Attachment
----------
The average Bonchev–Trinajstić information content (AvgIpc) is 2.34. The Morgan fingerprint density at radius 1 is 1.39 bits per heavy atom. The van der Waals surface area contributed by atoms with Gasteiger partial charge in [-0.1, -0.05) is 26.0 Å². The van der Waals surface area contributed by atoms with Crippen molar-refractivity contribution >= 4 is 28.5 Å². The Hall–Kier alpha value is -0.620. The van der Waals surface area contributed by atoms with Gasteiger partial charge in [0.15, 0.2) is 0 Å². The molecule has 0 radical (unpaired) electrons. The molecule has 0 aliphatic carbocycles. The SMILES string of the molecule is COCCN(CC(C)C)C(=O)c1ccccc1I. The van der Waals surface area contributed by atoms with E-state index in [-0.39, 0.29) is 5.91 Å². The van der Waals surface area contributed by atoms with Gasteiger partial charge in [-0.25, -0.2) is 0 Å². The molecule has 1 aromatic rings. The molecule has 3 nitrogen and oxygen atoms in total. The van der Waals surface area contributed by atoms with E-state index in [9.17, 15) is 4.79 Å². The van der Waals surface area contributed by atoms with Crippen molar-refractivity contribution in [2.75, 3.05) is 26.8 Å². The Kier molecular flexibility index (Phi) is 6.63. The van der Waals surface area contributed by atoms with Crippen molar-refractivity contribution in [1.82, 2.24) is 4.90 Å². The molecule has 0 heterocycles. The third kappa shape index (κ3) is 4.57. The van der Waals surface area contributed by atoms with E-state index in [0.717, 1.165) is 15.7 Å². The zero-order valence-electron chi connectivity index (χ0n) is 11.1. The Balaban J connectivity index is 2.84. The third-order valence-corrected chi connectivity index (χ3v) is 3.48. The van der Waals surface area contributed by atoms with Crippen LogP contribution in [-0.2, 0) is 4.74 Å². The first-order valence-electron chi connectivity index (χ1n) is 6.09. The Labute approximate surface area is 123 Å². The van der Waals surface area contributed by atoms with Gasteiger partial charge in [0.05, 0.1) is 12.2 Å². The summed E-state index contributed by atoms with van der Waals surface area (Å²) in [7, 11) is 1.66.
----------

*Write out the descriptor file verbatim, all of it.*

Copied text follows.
The average Bonchev–Trinajstić information content (AvgIpc) is 2.34. The Morgan fingerprint density at radius 1 is 1.39 bits per heavy atom. The van der Waals surface area contributed by atoms with Gasteiger partial charge in [-0.1, -0.05) is 26.0 Å². The van der Waals surface area contributed by atoms with Crippen molar-refractivity contribution >= 4 is 28.5 Å². The Hall–Kier alpha value is -0.620. The van der Waals surface area contributed by atoms with Gasteiger partial charge in [0.15, 0.2) is 0 Å². The molecule has 0 radical (unpaired) electrons. The molecule has 0 aliphatic carbocycles. The SMILES string of the molecule is COCCN(CC(C)C)C(=O)c1ccccc1I. The van der Waals surface area contributed by atoms with E-state index in [-0.39, 0.29) is 5.91 Å². The van der Waals surface area contributed by atoms with Gasteiger partial charge in [-0.25, -0.2) is 0 Å². The molecule has 1 aromatic rings. The molecule has 3 nitrogen and oxygen atoms in total. The van der Waals surface area contributed by atoms with E-state index in [9.17, 15) is 4.79 Å². The van der Waals surface area contributed by atoms with Crippen molar-refractivity contribution in [2.75, 3.05) is 26.8 Å². The Kier molecular flexibility index (Phi) is 6.63. The van der Waals surface area contributed by atoms with Crippen molar-refractivity contribution in [1.82, 2.24) is 4.90 Å². The molecule has 0 heterocycles. The third kappa shape index (κ3) is 4.57. The van der Waals surface area contributed by atoms with E-state index in [0.717, 1.165) is 15.7 Å². The zero-order valence-electron chi connectivity index (χ0n) is 11.1. The Balaban J connectivity index is 2.84. The third-order valence-corrected chi connectivity index (χ3v) is 3.48. The van der Waals surface area contributed by atoms with Crippen LogP contribution in [-0.2, 0) is 4.74 Å². The first-order valence-electron chi connectivity index (χ1n) is 6.09. The Labute approximate surface area is 123 Å². The van der Waals surface area contributed by atoms with Gasteiger partial charge in [0.05, 0.1) is 12.2 Å². The summed E-state index contributed by atoms with van der Waals surface area (Å²) in [7, 11) is 1.66.